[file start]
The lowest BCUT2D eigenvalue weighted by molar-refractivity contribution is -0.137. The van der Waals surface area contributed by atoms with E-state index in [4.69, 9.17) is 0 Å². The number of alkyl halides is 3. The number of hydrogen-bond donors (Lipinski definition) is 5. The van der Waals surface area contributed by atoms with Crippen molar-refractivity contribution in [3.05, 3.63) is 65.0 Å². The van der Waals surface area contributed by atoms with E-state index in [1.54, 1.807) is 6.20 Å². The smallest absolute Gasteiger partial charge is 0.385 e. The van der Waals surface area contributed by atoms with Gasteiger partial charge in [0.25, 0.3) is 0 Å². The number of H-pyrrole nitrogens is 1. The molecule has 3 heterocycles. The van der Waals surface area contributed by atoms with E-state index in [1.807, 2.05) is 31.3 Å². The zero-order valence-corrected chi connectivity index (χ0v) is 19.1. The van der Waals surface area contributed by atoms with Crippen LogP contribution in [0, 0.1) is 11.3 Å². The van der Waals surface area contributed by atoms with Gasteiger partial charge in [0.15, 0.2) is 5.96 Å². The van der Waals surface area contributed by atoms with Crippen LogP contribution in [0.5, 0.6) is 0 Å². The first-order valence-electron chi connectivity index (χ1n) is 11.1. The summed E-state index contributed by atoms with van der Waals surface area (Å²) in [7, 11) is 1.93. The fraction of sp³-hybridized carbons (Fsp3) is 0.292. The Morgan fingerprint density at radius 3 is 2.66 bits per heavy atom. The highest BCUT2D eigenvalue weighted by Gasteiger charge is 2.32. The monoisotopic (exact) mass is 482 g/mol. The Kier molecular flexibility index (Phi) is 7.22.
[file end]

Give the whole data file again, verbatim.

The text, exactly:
The lowest BCUT2D eigenvalue weighted by molar-refractivity contribution is -0.137. The van der Waals surface area contributed by atoms with E-state index in [4.69, 9.17) is 0 Å². The number of alkyl halides is 3. The number of hydrogen-bond donors (Lipinski definition) is 5. The van der Waals surface area contributed by atoms with Crippen molar-refractivity contribution in [3.05, 3.63) is 65.0 Å². The van der Waals surface area contributed by atoms with E-state index in [1.54, 1.807) is 6.20 Å². The smallest absolute Gasteiger partial charge is 0.385 e. The van der Waals surface area contributed by atoms with Gasteiger partial charge in [0.25, 0.3) is 0 Å². The number of H-pyrrole nitrogens is 1. The molecule has 3 heterocycles. The van der Waals surface area contributed by atoms with E-state index in [1.807, 2.05) is 31.3 Å². The zero-order valence-corrected chi connectivity index (χ0v) is 19.1. The van der Waals surface area contributed by atoms with Crippen LogP contribution in [0, 0.1) is 11.3 Å². The van der Waals surface area contributed by atoms with Gasteiger partial charge in [0.15, 0.2) is 5.96 Å². The van der Waals surface area contributed by atoms with Crippen LogP contribution in [0.5, 0.6) is 0 Å². The first-order valence-electron chi connectivity index (χ1n) is 11.1. The summed E-state index contributed by atoms with van der Waals surface area (Å²) in [7, 11) is 1.93. The fraction of sp³-hybridized carbons (Fsp3) is 0.292. The Morgan fingerprint density at radius 3 is 2.66 bits per heavy atom. The highest BCUT2D eigenvalue weighted by Gasteiger charge is 2.32. The monoisotopic (exact) mass is 482 g/mol. The Kier molecular flexibility index (Phi) is 7.22.